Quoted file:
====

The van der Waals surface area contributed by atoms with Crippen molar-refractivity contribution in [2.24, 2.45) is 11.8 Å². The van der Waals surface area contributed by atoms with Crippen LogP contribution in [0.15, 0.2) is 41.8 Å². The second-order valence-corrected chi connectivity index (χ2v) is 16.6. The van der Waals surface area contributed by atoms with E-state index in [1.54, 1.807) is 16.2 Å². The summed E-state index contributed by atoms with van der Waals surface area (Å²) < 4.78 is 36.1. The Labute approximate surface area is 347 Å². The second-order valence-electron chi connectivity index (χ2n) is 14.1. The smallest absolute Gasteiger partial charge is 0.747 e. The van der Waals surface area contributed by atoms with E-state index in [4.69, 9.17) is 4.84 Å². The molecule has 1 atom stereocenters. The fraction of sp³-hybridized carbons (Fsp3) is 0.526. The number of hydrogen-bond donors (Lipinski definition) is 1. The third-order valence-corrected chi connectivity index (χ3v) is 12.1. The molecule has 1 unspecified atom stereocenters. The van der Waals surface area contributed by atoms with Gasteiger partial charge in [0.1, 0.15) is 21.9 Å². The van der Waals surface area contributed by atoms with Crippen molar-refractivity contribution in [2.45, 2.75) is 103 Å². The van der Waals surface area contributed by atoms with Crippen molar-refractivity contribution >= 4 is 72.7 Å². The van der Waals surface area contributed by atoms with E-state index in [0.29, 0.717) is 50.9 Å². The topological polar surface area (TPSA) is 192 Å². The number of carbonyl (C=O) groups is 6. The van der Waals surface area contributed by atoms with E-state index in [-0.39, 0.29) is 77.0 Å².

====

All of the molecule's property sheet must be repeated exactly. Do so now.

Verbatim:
The van der Waals surface area contributed by atoms with Crippen molar-refractivity contribution in [2.24, 2.45) is 11.8 Å². The van der Waals surface area contributed by atoms with Crippen LogP contribution in [0.15, 0.2) is 41.8 Å². The second-order valence-corrected chi connectivity index (χ2v) is 16.6. The van der Waals surface area contributed by atoms with E-state index in [1.54, 1.807) is 16.2 Å². The summed E-state index contributed by atoms with van der Waals surface area (Å²) < 4.78 is 36.1. The Labute approximate surface area is 347 Å². The second-order valence-electron chi connectivity index (χ2n) is 14.1. The smallest absolute Gasteiger partial charge is 0.747 e. The van der Waals surface area contributed by atoms with E-state index in [4.69, 9.17) is 4.84 Å². The molecule has 1 atom stereocenters. The fraction of sp³-hybridized carbons (Fsp3) is 0.526. The number of hydrogen-bond donors (Lipinski definition) is 1. The third-order valence-corrected chi connectivity index (χ3v) is 12.1. The molecule has 1 unspecified atom stereocenters. The van der Waals surface area contributed by atoms with Gasteiger partial charge in [0.1, 0.15) is 21.9 Å². The van der Waals surface area contributed by atoms with Crippen molar-refractivity contribution in [2.45, 2.75) is 103 Å². The van der Waals surface area contributed by atoms with Crippen molar-refractivity contribution >= 4 is 72.7 Å². The van der Waals surface area contributed by atoms with E-state index in [0.29, 0.717) is 50.9 Å². The topological polar surface area (TPSA) is 192 Å². The number of carbonyl (C=O) groups is 6. The van der Waals surface area contributed by atoms with E-state index in [-0.39, 0.29) is 77.0 Å².